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Conservation Awards presented
Tucker recognized for volunteer efforts
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Rita Stolz, rural Barton County, received the 2017 Bankers Association Award for Soil Conservation Saturday evening. She was nominated for the award because of her experimentation with cover cropping with a focus on weed suppression. County Key Banker Shane Dicks, Community Bank, and Cottonwood Extension Ag Agent Alicia Boor presented the award and plaque. - photo by VERONICA COONS, Great Bend Tribune

The Barton County Conservation District held its 71st annual meeting Saturday night, and two area residents were honored for their conservation work with Barton County Bankers Awards for Soil Conservation and Windbreaks. In addition, the importance of volunteering was also highlighted at the ceremony.
Prior to the presentation of the Bankers Awards, BCCD Chairman Melissa Woydziak asked District Manager Pam Tucker to come to the stage. National Resource Conservation Service Supervisory District Conservationist Ron Klein presented her with a special award.
Tucker received the Earth Team Volunteers Award for District Managers from the State Conservationist for Kansas. Tucker tracks volunteer hours for a three-county area. For many years she has worked with volunteers and served on the planning committee for Kids Ag Day, and she has worked with volunteers for the Wetlands Education Day. She also travels to area schools to make presentations. For example, this past week, Tucker brought the Earth Balloon in Hoisington, as she has done with several other schools within the district, Klein said.
Others who receive the award may be considered for the national award, Klein said, but this is the highest level district managers may receive.
County Key Banker Shane Dicks presented the Bankers Awards. Rita Stolz was the winner of the Soil Conservation Award. She worked closely with Cottonwood Extension Ag Agent Alicia Boor and other researchers from Kansas State University since 2015 to develop a cover cropping system for her farm with a focus on weed suppression. The effort has resulted in far fewer noxious weeds in areas where cover crops were planted, higher yields, and increased microorganism activity in the soil.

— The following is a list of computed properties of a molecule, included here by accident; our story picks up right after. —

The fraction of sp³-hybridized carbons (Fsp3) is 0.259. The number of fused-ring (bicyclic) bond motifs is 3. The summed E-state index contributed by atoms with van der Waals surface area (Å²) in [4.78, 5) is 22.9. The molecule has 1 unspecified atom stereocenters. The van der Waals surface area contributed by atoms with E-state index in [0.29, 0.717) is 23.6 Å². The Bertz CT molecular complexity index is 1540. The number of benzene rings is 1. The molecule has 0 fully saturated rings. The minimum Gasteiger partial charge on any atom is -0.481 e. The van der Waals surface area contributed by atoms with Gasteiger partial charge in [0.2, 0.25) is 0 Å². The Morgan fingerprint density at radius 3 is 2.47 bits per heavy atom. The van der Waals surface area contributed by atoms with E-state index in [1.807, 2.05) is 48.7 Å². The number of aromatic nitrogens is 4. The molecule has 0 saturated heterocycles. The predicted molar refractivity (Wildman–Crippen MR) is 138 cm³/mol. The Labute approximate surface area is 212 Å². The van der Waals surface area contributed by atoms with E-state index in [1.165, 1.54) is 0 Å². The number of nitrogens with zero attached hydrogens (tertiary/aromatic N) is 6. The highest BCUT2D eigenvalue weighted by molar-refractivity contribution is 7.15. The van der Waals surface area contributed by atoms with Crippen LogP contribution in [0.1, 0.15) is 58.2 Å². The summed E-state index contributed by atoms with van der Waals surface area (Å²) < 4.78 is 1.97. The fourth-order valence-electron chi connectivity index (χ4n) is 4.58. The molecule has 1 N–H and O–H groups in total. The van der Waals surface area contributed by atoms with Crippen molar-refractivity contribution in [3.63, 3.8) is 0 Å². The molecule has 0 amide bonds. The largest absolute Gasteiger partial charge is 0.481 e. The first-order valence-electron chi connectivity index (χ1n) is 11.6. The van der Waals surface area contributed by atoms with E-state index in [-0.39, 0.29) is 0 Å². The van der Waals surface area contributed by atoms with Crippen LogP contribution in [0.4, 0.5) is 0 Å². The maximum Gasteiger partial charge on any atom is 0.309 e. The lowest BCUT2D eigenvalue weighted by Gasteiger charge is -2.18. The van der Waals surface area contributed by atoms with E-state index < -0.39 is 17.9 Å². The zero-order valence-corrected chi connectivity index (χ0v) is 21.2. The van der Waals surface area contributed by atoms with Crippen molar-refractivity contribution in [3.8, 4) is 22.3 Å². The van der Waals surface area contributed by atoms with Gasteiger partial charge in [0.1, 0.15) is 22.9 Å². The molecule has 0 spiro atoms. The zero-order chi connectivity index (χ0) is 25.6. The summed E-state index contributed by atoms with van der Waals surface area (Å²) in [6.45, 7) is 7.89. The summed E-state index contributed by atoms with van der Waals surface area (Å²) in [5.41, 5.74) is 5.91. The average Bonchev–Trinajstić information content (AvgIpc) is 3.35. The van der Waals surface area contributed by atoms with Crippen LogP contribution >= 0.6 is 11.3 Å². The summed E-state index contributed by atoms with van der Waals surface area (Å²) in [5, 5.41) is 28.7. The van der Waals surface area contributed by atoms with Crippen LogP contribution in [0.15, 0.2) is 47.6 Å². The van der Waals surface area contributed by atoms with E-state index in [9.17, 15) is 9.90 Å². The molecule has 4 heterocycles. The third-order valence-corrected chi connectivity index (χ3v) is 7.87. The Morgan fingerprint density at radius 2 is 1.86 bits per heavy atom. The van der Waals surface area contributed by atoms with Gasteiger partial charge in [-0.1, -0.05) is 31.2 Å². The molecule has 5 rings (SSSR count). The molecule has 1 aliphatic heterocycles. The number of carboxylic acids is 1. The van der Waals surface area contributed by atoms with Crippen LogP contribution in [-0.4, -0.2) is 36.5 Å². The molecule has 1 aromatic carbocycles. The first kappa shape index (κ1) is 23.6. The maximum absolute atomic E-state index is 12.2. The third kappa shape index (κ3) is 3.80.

Jim Hitschmann, rural Hoisington, was the recipient of the Windbreak Award in absentia. He was chosen for the honor for the irrigated cedar windbreak his family planted when they moved into their property north of Hoisington. Since then, the windbreak has filled out significantly. Thanks to their efforts, it is uniform and attractive and a fine example of how a windbreak can enhance a property and provide needed protection from north winds, Dicks said.
The Barton Community College Hilltop Singers provided entertainment.
The annual report was read and accepted, and members, essentially anyone present who resides within the boundaries of the conservation district, voted for Board of Supervisors representatives. Tom Burns and Greg Axman were both up for reelection and, running unopposed, were elected for another term each.

BCCD moving to new location
Following the presentation of awards, Klein spoke about the upcoming move set to happen in the next week. The Barton County Conservation District and NRCS, as well as the FSA, will have a new home later this week, as will several of the other organizations that shared office space at the 16th and Kansas Ave. location for the past 10 years.
The offices will be closed and the move is scheduled for Thursday and Friday, Feb. 1 and 2. Monday, Feb. 5, the offices will reopen.
“It’s going to be hectic out there for a few days while we get everything organized,” Klein said. “We hope that people will bear with us during that week. We will continue to work through this move with as little disturbance to the public as possible. The new offices will be located on the southeast corner of the intersection of 10th Street and Patton Blvd.